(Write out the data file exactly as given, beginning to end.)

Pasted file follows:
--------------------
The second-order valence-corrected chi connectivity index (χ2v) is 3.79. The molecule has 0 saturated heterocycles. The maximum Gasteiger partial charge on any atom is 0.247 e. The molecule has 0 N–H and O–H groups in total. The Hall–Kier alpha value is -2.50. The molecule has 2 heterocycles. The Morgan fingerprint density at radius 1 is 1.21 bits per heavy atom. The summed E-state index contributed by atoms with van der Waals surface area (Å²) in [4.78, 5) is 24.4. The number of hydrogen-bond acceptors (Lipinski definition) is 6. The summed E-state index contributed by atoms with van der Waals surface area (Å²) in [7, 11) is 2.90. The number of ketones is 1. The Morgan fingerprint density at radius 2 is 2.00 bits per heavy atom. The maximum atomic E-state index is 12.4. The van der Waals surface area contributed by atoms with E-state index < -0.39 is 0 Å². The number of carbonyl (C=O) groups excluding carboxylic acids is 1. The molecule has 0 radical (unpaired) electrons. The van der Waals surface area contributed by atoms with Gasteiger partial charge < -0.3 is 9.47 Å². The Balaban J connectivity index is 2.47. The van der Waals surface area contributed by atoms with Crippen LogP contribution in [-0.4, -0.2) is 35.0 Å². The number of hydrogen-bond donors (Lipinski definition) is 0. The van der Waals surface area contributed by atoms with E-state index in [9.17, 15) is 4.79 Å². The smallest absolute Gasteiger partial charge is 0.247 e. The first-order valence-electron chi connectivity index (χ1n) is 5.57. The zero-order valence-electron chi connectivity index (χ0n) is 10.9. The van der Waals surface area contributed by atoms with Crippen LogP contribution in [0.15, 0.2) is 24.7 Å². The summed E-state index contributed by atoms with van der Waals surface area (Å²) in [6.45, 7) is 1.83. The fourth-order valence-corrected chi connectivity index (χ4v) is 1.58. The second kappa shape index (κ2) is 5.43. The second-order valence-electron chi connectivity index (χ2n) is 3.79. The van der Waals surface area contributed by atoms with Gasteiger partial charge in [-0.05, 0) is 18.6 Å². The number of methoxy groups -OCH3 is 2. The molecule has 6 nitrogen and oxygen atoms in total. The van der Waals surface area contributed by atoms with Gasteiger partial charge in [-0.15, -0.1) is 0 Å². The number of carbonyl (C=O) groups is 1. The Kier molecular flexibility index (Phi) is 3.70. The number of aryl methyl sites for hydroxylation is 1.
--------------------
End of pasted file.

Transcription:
The second-order valence-corrected chi connectivity index (χ2v) is 3.79. The molecule has 0 saturated heterocycles. The maximum Gasteiger partial charge on any atom is 0.247 e. The molecule has 0 N–H and O–H groups in total. The Hall–Kier alpha value is -2.50. The molecule has 2 heterocycles. The Morgan fingerprint density at radius 1 is 1.21 bits per heavy atom. The summed E-state index contributed by atoms with van der Waals surface area (Å²) in [4.78, 5) is 24.4. The number of hydrogen-bond acceptors (Lipinski definition) is 6. The summed E-state index contributed by atoms with van der Waals surface area (Å²) in [7, 11) is 2.90. The number of ketones is 1. The Morgan fingerprint density at radius 2 is 2.00 bits per heavy atom. The maximum atomic E-state index is 12.4. The van der Waals surface area contributed by atoms with E-state index < -0.39 is 0 Å². The number of carbonyl (C=O) groups excluding carboxylic acids is 1. The molecule has 0 radical (unpaired) electrons. The van der Waals surface area contributed by atoms with Gasteiger partial charge < -0.3 is 9.47 Å². The Balaban J connectivity index is 2.47. The van der Waals surface area contributed by atoms with Crippen LogP contribution in [-0.4, -0.2) is 35.0 Å². The number of hydrogen-bond donors (Lipinski definition) is 0. The van der Waals surface area contributed by atoms with E-state index in [9.17, 15) is 4.79 Å². The smallest absolute Gasteiger partial charge is 0.247 e. The first-order valence-electron chi connectivity index (χ1n) is 5.57. The zero-order valence-electron chi connectivity index (χ0n) is 10.9. The van der Waals surface area contributed by atoms with Crippen LogP contribution in [0.15, 0.2) is 24.7 Å². The summed E-state index contributed by atoms with van der Waals surface area (Å²) in [6.45, 7) is 1.83. The fourth-order valence-corrected chi connectivity index (χ4v) is 1.58. The second kappa shape index (κ2) is 5.43. The second-order valence-electron chi connectivity index (χ2n) is 3.79. The van der Waals surface area contributed by atoms with Gasteiger partial charge in [-0.05, 0) is 18.6 Å². The number of methoxy groups -OCH3 is 2. The molecule has 6 nitrogen and oxygen atoms in total. The van der Waals surface area contributed by atoms with Gasteiger partial charge in [-0.15, -0.1) is 0 Å². The number of carbonyl (C=O) groups is 1. The Kier molecular flexibility index (Phi) is 3.70. The number of aryl methyl sites for hydroxylation is 1.